(This question is motivated by the reading of the article *Large numbers and unprovable theorems* by Joel Spencer, which can be found at http://mathdl.maa.org/images/upload_library/22/Ford/Spencer669-675.pdf and that I recommend).

We all know of the game where a card of a predefined size, say 3x5 cm, is given to every contender, and whoever writes the biggest (positive) integer on his, wins. Naive answers are easily defeated by iteration of fast-growing functions; those are defeated by induction, and these by transfinite induction. However, if a system of axioms is prefixed, then we cannot pursue this strategy forever: for example, if we are only willing to accept Peano's Axioms (PA), then $f_{\alpha}(n)$ (where $\alpha$ is an ordinal number and $f$ is defined à la Ackermann) is computable (in the sense that the axioms ensure that a program to compute it exists and will terminate in finite time) when $\alpha < \epsilon_0$, but not if $\alpha = \epsilon_0$.

This problem suggests two related questions to me:

It is known that the Ackermann function is well-defined inside AP, and that other functions which grow much faster, like the one in the strong version of the finite Ramsey Theorem of Paris-Harrington, or Goodstein's function whenever it grows fast (I think), or $f_{\epsilon_0}(9)$, cannot be defined everywhere just by application of AP, because they "grow too fast for AP". Is there a rigorous definition of what it means for a function to grow too fast for AP (or any other arithmetical axiom system)? Can we establish in any sense a "limit" for this process? For example, can we find a "threshold function" F, depending on the axioms, such that if f dominates F then f is not computable and if F dominates f then it will be? (I'm thinking about something among the lines of the convergence of the p-series for p>0 whenever p>1 and its divergence whenever p<=1).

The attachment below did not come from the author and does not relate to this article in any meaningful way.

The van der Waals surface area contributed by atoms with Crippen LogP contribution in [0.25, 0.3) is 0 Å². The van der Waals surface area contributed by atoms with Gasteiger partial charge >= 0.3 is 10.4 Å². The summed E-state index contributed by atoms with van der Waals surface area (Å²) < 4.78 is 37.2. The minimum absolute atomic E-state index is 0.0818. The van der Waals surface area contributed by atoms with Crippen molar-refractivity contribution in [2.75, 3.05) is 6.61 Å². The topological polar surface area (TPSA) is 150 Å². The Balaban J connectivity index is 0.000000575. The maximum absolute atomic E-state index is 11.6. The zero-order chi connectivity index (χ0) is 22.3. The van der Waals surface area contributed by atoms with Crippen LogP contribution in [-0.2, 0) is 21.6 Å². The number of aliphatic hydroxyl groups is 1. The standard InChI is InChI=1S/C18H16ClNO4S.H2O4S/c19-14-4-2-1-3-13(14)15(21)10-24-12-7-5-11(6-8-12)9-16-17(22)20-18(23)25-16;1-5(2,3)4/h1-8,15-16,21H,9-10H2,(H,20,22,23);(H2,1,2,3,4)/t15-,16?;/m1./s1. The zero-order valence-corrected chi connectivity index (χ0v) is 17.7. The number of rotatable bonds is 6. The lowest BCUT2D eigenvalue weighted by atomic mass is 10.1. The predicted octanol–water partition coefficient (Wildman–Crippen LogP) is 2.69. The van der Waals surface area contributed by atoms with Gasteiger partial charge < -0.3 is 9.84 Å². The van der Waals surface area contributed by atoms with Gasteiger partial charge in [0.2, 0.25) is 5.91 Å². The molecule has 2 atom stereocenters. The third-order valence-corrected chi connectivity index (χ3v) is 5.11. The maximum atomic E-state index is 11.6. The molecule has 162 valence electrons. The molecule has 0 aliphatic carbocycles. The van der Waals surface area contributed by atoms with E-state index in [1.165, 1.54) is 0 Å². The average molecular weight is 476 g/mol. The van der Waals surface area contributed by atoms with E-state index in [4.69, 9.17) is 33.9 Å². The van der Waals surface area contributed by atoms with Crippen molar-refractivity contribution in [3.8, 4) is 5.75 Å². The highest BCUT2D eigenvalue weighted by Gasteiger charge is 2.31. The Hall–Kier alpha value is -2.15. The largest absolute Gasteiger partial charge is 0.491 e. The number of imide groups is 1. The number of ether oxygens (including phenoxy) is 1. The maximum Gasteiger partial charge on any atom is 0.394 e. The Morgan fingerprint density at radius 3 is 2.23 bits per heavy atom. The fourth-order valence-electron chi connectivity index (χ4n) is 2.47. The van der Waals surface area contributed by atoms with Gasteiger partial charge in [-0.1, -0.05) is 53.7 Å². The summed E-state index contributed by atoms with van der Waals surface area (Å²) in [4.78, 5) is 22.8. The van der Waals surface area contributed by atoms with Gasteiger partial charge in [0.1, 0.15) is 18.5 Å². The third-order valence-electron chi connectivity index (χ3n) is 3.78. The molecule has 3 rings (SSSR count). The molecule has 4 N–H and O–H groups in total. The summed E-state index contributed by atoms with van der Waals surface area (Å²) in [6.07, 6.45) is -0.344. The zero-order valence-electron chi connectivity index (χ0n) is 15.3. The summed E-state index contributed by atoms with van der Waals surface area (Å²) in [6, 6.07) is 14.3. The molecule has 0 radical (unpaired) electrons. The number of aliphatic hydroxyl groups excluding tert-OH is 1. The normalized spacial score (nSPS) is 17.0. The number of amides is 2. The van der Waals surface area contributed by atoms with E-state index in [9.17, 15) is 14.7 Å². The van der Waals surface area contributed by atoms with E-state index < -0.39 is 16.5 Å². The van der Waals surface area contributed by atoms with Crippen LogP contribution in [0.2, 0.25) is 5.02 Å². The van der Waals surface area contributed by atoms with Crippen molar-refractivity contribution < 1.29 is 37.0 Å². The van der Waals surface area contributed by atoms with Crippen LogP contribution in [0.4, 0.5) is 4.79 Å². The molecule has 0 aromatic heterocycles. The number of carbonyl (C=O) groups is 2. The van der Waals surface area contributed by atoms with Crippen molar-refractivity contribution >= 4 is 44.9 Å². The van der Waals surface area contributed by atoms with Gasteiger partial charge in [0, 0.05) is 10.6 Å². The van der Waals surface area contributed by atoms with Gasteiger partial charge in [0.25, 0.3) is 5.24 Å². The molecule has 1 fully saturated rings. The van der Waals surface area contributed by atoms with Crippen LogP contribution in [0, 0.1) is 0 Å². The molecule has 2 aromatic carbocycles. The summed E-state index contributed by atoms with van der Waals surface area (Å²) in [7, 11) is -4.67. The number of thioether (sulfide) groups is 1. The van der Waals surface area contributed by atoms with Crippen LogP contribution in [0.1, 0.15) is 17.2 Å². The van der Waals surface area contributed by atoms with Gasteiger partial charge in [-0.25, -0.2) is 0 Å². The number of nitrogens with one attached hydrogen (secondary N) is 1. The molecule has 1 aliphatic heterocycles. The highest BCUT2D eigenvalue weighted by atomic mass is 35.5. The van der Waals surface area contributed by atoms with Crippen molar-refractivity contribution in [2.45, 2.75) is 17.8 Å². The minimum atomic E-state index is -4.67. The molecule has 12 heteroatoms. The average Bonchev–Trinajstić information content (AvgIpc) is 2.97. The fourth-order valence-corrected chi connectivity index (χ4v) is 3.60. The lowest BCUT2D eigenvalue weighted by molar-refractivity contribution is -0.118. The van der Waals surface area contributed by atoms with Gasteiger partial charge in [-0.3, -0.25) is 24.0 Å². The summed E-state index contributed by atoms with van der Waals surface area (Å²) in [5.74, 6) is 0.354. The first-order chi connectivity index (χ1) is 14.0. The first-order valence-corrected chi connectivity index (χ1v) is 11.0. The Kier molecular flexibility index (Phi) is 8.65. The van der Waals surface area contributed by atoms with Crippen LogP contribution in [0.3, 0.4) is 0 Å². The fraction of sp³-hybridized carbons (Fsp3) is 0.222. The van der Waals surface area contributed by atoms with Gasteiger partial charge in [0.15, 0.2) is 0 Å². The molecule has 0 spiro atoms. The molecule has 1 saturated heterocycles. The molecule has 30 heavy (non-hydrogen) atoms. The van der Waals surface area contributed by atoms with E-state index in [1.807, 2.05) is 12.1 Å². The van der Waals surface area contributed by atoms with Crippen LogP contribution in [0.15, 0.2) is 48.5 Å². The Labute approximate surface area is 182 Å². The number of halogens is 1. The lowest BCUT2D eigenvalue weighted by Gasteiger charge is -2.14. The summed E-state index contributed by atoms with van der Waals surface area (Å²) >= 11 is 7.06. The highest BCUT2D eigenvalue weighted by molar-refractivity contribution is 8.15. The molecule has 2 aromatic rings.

Building in the exposition above Spencer observes that, between experts, this game is not funny and reduces to claims of legitimacy (over the validity of the axioms they are supposed to use), since if we allow just a fixed amount of characters for describing our number, and our axioms system is prefixed also, then THERE in fact IS a largest number computable on that system (and thus competitors would come to a draw). However, what happens if we consider the following metagame? Instead of fixing the axiom system beforehand, we allow every contender to (secretly) choose his own system of axioms for arithmetic, in the hope that his will allow faster-growing computable functions than those of the others. Doing this, the contender takes the risk, while trying to get more and more power from the axioms, of actually getting an inconsistent system! Whoever gets the biggest (computable) number in a consistent axiom system wins. Is this game interesting, or is it "flawed" too? In adittion, inconsistency may be proved within the axiom system, but its consistency would have to be proven in a more powerful framework. Which one would you select and why? What about the metametagame of letting those frameworks to the election of the players? Is that still interesting?